By Robbie Webber
Businesses have been funding private employee shuttles and buses for some time, and subsidized or fully-funded transit passes have become a common employee benefit, but sneaker company New Balance may have set a new bar for transit subsidies. As part of a 14-acre development to be anchored by its new headquarters in Boston, the company is building a new commuter rail station. The development near the corporate building—featuring a sports complex, hotel, restaurants, and retail—is expected to benefit the neighborhood overall, but the improved transit access seems to have neighbors especially excited.
Transit agencies across the country are hurting for funding, and corporate sponsorship of stations is not new. Companies have even paid for local bus routes that will serve their employees, sometimes leaving other commuters out of luck when the company moves or stops subsidizing the route. Now Boston businesses are showing more willingness to step up and directly fund transit or help make the system work better.
Across the country, the spectrum of private shuttles, privately-subsidized public transit, and general public transit brings into question how our transit systems should work. Transit agencies have struggled for years with the demands of providing convenient, efficient service targeted to commuters versus wide-area, but less frequent, service to transit-dependent city residents. So when transit funding is cut, or there is an opportunity to provide a new route with private funds, transit agencies must decide whether the service funded by private sources fits with the overall transit plan for the area.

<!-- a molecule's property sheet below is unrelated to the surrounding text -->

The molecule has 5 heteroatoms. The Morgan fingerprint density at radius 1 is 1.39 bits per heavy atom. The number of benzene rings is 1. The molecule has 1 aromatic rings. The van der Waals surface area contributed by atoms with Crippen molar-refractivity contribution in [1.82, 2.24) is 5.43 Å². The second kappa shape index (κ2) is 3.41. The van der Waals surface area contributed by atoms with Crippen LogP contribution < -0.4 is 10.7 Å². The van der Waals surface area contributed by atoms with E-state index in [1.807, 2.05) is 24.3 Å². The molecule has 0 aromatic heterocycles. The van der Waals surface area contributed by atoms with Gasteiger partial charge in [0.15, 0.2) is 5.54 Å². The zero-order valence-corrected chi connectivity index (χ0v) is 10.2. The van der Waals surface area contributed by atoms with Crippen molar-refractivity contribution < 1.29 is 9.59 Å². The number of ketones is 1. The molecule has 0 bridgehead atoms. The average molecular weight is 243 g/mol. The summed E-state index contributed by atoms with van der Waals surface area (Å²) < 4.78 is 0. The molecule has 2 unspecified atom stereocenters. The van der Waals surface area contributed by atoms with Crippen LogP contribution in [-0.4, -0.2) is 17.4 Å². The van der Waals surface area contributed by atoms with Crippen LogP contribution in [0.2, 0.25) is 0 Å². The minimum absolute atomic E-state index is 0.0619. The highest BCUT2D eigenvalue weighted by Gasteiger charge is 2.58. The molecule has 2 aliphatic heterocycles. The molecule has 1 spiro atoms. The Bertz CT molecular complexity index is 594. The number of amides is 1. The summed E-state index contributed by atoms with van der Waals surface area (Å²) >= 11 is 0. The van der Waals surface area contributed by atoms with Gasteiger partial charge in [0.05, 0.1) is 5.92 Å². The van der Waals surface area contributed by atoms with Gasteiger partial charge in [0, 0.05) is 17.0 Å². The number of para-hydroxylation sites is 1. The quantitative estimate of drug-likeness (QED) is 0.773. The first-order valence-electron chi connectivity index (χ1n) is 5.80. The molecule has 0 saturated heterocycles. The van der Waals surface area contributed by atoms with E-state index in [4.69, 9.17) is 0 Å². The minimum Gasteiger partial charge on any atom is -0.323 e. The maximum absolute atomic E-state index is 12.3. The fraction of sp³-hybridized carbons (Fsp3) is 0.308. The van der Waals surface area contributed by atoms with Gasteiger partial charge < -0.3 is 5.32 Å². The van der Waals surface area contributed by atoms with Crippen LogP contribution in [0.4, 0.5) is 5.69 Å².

While privately-subsidized express buses run by a local transit agency—or a new station on an existing rail line—are enhancements to all transit users, not all privately-funded buses mesh well with other transit service, as the San Francisco-Silicon Valley area is discovering. Yet many see for-profit and private transit as a supplement to public transit that is straining to maintain service as costs rise and funding falls. Will these private efforts skim off well-heeled riders, leaving public agencies to maintain more scattered and expensive routes?
Clearly, however, more and more private companies are eager to give transportation alternatives to their employees. Whether they provide their own shuttles, pay a transit agency to run a bus, or choose an office site based on transit access, employers are finding that high-quality transportation options beyond a parking space are now required to attract top talent.
Robbie Webber is a Senior Associate at SSTI.
Private transit funding, public good?
By Robbie Webber